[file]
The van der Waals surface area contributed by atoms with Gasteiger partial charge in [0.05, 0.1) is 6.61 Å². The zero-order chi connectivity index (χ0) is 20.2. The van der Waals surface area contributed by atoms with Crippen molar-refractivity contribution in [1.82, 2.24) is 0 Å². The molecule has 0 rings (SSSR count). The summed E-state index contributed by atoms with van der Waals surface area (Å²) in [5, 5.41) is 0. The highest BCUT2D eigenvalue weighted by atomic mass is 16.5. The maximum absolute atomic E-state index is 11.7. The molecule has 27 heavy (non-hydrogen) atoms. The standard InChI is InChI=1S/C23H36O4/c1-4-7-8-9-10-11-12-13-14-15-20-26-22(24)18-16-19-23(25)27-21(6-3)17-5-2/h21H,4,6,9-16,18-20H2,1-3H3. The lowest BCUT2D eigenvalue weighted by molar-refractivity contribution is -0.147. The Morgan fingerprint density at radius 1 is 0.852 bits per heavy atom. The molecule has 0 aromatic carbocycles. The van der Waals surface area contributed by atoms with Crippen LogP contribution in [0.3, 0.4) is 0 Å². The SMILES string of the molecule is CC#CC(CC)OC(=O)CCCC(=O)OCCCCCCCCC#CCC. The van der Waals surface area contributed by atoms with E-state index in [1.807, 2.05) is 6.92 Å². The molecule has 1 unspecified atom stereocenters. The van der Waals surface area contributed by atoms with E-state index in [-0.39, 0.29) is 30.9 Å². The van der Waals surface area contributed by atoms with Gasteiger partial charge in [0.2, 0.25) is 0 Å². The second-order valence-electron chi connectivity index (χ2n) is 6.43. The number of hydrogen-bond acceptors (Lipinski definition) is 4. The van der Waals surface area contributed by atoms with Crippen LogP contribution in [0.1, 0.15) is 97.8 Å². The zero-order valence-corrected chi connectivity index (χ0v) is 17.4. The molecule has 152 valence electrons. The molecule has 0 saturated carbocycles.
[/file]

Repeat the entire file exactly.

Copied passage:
The van der Waals surface area contributed by atoms with Gasteiger partial charge in [0.05, 0.1) is 6.61 Å². The zero-order chi connectivity index (χ0) is 20.2. The van der Waals surface area contributed by atoms with Crippen molar-refractivity contribution in [1.82, 2.24) is 0 Å². The molecule has 0 rings (SSSR count). The summed E-state index contributed by atoms with van der Waals surface area (Å²) in [5, 5.41) is 0. The highest BCUT2D eigenvalue weighted by atomic mass is 16.5. The maximum absolute atomic E-state index is 11.7. The molecule has 27 heavy (non-hydrogen) atoms. The standard InChI is InChI=1S/C23H36O4/c1-4-7-8-9-10-11-12-13-14-15-20-26-22(24)18-16-19-23(25)27-21(6-3)17-5-2/h21H,4,6,9-16,18-20H2,1-3H3. The lowest BCUT2D eigenvalue weighted by molar-refractivity contribution is -0.147. The Morgan fingerprint density at radius 1 is 0.852 bits per heavy atom. The molecule has 0 aromatic carbocycles. The van der Waals surface area contributed by atoms with Crippen LogP contribution in [0.3, 0.4) is 0 Å². The SMILES string of the molecule is CC#CC(CC)OC(=O)CCCC(=O)OCCCCCCCCC#CCC. The van der Waals surface area contributed by atoms with E-state index in [1.807, 2.05) is 6.92 Å². The molecule has 1 unspecified atom stereocenters. The van der Waals surface area contributed by atoms with E-state index in [-0.39, 0.29) is 30.9 Å². The van der Waals surface area contributed by atoms with Gasteiger partial charge in [0.2, 0.25) is 0 Å². The second-order valence-electron chi connectivity index (χ2n) is 6.43. The number of hydrogen-bond acceptors (Lipinski definition) is 4. The van der Waals surface area contributed by atoms with Crippen LogP contribution in [0.1, 0.15) is 97.8 Å². The zero-order valence-corrected chi connectivity index (χ0v) is 17.4. The molecule has 152 valence electrons. The molecule has 0 saturated carbocycles.